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Education System In The United States

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How would a functionalist look at the educational system? What is one commonality between these two perspectives? What is one important difference? Answer: A conflict theorists view on the US education system would be that the education system promotes inequalities in our society that arise from differences in race, ethnicity and class. They also see the education system as a way of maintaining power structures and creating a capitalistic future work force. A functionalist would look at the US Education system as a positive environment that teaches children skills needed for success. The one commonality of the two perspectives is that both of them think that education prepares pupils for their position in society whether it is fair or unfair.

The one important difference in the two perspectives is that “functionalists theorize that inequality is a necessary and beneficial aspect of society, conflict theorists argue that it is unfair and exists at the expense of less powerful groups.” Identify two subcultures within your society, one that you belong to and one that you do not. In your answer, use two of the following terms to describe how people think and behave within these subcultures: code switching, culture shock, material culture, nonmaterial culture. Answer: Two subcultures within my society are the LGBT subculture and the Gen-Z subculture. I am a part of the Gen-Z subculture. In terms of material culture, Gen-Z are well known for growing up on and heavily relying on technology, such as an iPhone.

Many older generations fault us for being on our phones too much. In terms of non-material culture, I believe that Gen-Z’ers are much more open to diversity (gays, blacks, etc.) than previous generations as we have grown up knowing no different. As for the LGBT subculture, culture shock can be very strong. Say a member of the LGBT community travels to the Maldives, the culture shock would be very strong as there are no outed gay people, as it is a crime there. When gay people move fluidly from the gay scene to “normal society,” they usually act differently due to code switching. According to George Herbert Mead, the final step in the socialization process is when a person has developed the concept of the generalized other. Explain this concept in your own words. List and explain two examples of how your perception of the generalized other affects your day-to-day behavior. Answer: Generalized other is the second step in Mead’s stages of social development.

Developing the concept of generalized other is learning about the expectations of other people. The concept of the generalized other helps us to realize what is and is not acceptable in certain social situations. Anytime you imagine what is expected of you, you are focusing on the perspective of the generalized other. Two examples of how our perception of the generalized other affects our day-to-day behavior is when we meet new people or are in a new situation. When you are comfortable around people, you may say stuff you might not say around new people. So, when you meet new people, you need to use to use your perception of the generalized other to make sense of what is acceptable to say to someone you just met. When you are in a new situation, the same thing goes. You may be uncomfortable and not know how to act, but again, using your perception of the generalized other will guide you on how to act in this new situation. Define what Emile Durkheim meant by social cohesion.  Distinguish between his two types of social solidarity, mechanical and organic, using an example of each.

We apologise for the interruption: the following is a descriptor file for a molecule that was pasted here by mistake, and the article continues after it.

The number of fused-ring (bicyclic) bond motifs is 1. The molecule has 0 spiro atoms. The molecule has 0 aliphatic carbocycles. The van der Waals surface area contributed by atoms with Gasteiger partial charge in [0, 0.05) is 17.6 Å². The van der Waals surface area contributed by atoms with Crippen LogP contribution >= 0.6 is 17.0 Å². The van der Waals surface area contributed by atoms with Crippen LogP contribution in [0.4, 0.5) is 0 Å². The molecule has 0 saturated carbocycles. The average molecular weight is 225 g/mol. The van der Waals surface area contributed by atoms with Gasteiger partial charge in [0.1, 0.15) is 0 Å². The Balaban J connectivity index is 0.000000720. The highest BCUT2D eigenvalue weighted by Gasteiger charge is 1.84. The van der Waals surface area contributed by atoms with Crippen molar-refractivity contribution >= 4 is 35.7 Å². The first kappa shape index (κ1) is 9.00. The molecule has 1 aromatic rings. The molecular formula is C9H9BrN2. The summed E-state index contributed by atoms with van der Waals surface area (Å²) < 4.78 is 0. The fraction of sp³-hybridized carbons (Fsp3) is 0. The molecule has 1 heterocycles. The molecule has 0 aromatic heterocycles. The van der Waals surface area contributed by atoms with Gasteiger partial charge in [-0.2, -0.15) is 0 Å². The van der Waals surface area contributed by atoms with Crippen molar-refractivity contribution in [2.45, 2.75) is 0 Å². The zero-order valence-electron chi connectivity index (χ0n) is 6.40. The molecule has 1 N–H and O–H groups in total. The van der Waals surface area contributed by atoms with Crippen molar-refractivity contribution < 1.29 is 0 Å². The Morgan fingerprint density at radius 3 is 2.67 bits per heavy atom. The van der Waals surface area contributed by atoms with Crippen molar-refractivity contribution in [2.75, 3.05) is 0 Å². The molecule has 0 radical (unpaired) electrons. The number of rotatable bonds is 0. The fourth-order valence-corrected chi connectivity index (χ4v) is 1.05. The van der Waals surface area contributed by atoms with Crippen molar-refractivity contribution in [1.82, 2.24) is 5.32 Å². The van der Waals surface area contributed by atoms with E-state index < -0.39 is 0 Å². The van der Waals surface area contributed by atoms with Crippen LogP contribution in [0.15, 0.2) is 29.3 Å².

In your view, which type of social solidarity best fosters human well-being, and why? Answer: What Emile Durkheim meant by social cohesion is “the way people form social bonds, relate to each other, and get along on a day-to-day basis.” In mechanical social solidarity, society is based on the sameness of individuals who perform the same jobs and have the same beliefs. An example of this is in a hunter-gatherer society or the Inuit’s. There is not a big reliance on each other as they all take care of their own families. In organic social solidarity, everyone performs a different, individualized task that allows society to work as a whole. They are united by mutual dependence on each other. An example of this is in a hospital. A surgeon must rely on the doctor to identify the problem, and the doctor must rely on the nurse to gather all the patient’s medical information/vitals. If they do not work together, patients will not receive the best care. I believe organic social solidarity best fosters human well-being because we learn to appreciate each other and our differences, and not always think about ourselves.

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